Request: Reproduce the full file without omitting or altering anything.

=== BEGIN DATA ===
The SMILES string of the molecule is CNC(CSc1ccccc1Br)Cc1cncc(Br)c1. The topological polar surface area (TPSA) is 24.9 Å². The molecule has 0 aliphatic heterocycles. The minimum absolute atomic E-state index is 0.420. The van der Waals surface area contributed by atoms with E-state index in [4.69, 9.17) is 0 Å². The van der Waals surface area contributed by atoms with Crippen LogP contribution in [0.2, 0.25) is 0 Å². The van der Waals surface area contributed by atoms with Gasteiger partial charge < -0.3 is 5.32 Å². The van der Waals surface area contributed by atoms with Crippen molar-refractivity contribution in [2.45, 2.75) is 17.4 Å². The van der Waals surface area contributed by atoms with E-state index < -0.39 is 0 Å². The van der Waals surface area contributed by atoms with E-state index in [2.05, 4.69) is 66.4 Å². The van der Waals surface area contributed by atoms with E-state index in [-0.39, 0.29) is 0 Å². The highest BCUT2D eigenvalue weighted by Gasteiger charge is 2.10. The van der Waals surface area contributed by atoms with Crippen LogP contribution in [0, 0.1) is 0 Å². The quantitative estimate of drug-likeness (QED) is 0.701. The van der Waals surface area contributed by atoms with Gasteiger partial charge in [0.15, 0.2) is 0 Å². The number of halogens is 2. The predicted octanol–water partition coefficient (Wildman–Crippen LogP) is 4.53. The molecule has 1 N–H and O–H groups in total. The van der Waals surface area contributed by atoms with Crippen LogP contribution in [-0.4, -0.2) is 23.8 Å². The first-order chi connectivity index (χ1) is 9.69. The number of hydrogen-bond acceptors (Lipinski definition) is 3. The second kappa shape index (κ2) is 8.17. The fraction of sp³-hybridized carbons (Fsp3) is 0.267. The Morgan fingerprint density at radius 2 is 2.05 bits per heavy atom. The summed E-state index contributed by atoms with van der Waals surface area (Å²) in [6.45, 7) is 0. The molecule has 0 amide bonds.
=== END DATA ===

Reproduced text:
The SMILES string of the molecule is CNC(CSc1ccccc1Br)Cc1cncc(Br)c1. The topological polar surface area (TPSA) is 24.9 Å². The molecule has 0 aliphatic heterocycles. The minimum absolute atomic E-state index is 0.420. The van der Waals surface area contributed by atoms with E-state index in [4.69, 9.17) is 0 Å². The van der Waals surface area contributed by atoms with Crippen LogP contribution in [0.2, 0.25) is 0 Å². The van der Waals surface area contributed by atoms with Gasteiger partial charge < -0.3 is 5.32 Å². The van der Waals surface area contributed by atoms with Crippen molar-refractivity contribution in [2.45, 2.75) is 17.4 Å². The van der Waals surface area contributed by atoms with E-state index < -0.39 is 0 Å². The van der Waals surface area contributed by atoms with E-state index in [2.05, 4.69) is 66.4 Å². The van der Waals surface area contributed by atoms with E-state index in [-0.39, 0.29) is 0 Å². The highest BCUT2D eigenvalue weighted by Gasteiger charge is 2.10. The van der Waals surface area contributed by atoms with Crippen LogP contribution in [0, 0.1) is 0 Å². The quantitative estimate of drug-likeness (QED) is 0.701. The van der Waals surface area contributed by atoms with Gasteiger partial charge in [0.15, 0.2) is 0 Å². The number of halogens is 2. The predicted octanol–water partition coefficient (Wildman–Crippen LogP) is 4.53. The molecule has 1 N–H and O–H groups in total. The van der Waals surface area contributed by atoms with Crippen LogP contribution in [-0.4, -0.2) is 23.8 Å². The first-order chi connectivity index (χ1) is 9.69. The number of hydrogen-bond acceptors (Lipinski definition) is 3. The second kappa shape index (κ2) is 8.17. The fraction of sp³-hybridized carbons (Fsp3) is 0.267. The Morgan fingerprint density at radius 2 is 2.05 bits per heavy atom. The summed E-state index contributed by atoms with van der Waals surface area (Å²) in [6.45, 7) is 0. The molecule has 0 amide bonds.